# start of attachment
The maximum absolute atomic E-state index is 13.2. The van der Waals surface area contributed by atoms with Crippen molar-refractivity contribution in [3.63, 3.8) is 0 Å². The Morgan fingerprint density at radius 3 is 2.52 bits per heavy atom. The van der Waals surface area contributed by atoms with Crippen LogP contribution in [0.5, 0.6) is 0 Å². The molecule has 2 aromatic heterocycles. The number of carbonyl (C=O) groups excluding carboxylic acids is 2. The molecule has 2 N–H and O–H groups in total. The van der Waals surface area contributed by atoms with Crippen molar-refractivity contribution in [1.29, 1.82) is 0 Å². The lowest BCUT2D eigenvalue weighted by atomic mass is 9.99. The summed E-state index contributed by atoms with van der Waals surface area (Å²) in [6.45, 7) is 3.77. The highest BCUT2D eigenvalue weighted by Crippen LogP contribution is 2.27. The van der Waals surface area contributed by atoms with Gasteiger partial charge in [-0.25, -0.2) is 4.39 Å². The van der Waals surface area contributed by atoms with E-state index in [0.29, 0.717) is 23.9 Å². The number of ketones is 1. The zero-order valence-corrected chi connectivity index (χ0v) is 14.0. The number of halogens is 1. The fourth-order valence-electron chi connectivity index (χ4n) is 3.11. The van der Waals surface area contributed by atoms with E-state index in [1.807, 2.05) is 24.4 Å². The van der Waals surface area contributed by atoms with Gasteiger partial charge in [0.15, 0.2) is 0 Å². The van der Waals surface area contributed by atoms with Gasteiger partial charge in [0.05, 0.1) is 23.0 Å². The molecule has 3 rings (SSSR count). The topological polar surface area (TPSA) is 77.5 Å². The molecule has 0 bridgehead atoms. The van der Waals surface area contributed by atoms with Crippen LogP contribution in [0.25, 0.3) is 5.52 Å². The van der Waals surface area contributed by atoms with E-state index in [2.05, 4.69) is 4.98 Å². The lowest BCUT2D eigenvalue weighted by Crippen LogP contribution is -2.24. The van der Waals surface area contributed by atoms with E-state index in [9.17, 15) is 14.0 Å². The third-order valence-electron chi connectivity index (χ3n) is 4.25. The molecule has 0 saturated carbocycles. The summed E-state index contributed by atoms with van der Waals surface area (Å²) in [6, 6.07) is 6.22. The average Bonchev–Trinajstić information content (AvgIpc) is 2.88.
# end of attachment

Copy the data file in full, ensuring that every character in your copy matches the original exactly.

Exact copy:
The maximum absolute atomic E-state index is 13.2. The van der Waals surface area contributed by atoms with Crippen molar-refractivity contribution in [3.63, 3.8) is 0 Å². The Morgan fingerprint density at radius 3 is 2.52 bits per heavy atom. The van der Waals surface area contributed by atoms with Crippen LogP contribution in [0.5, 0.6) is 0 Å². The molecule has 2 aromatic heterocycles. The number of carbonyl (C=O) groups excluding carboxylic acids is 2. The molecule has 2 N–H and O–H groups in total. The van der Waals surface area contributed by atoms with Crippen molar-refractivity contribution in [1.29, 1.82) is 0 Å². The lowest BCUT2D eigenvalue weighted by atomic mass is 9.99. The summed E-state index contributed by atoms with van der Waals surface area (Å²) in [6.45, 7) is 3.77. The highest BCUT2D eigenvalue weighted by Crippen LogP contribution is 2.27. The van der Waals surface area contributed by atoms with Gasteiger partial charge in [-0.25, -0.2) is 4.39 Å². The van der Waals surface area contributed by atoms with E-state index in [0.29, 0.717) is 23.9 Å². The number of ketones is 1. The zero-order valence-corrected chi connectivity index (χ0v) is 14.0. The number of halogens is 1. The fourth-order valence-electron chi connectivity index (χ4n) is 3.11. The van der Waals surface area contributed by atoms with E-state index in [1.807, 2.05) is 24.4 Å². The van der Waals surface area contributed by atoms with Gasteiger partial charge in [0.15, 0.2) is 0 Å². The van der Waals surface area contributed by atoms with Gasteiger partial charge in [0.05, 0.1) is 23.0 Å². The molecule has 3 rings (SSSR count). The topological polar surface area (TPSA) is 77.5 Å². The molecule has 0 bridgehead atoms. The van der Waals surface area contributed by atoms with Crippen LogP contribution in [0.25, 0.3) is 5.52 Å². The van der Waals surface area contributed by atoms with E-state index in [2.05, 4.69) is 4.98 Å². The lowest BCUT2D eigenvalue weighted by Crippen LogP contribution is -2.24. The van der Waals surface area contributed by atoms with E-state index in [9.17, 15) is 14.0 Å². The third-order valence-electron chi connectivity index (χ3n) is 4.25. The molecule has 0 saturated carbocycles. The summed E-state index contributed by atoms with van der Waals surface area (Å²) in [6, 6.07) is 6.22. The average Bonchev–Trinajstić information content (AvgIpc) is 2.88.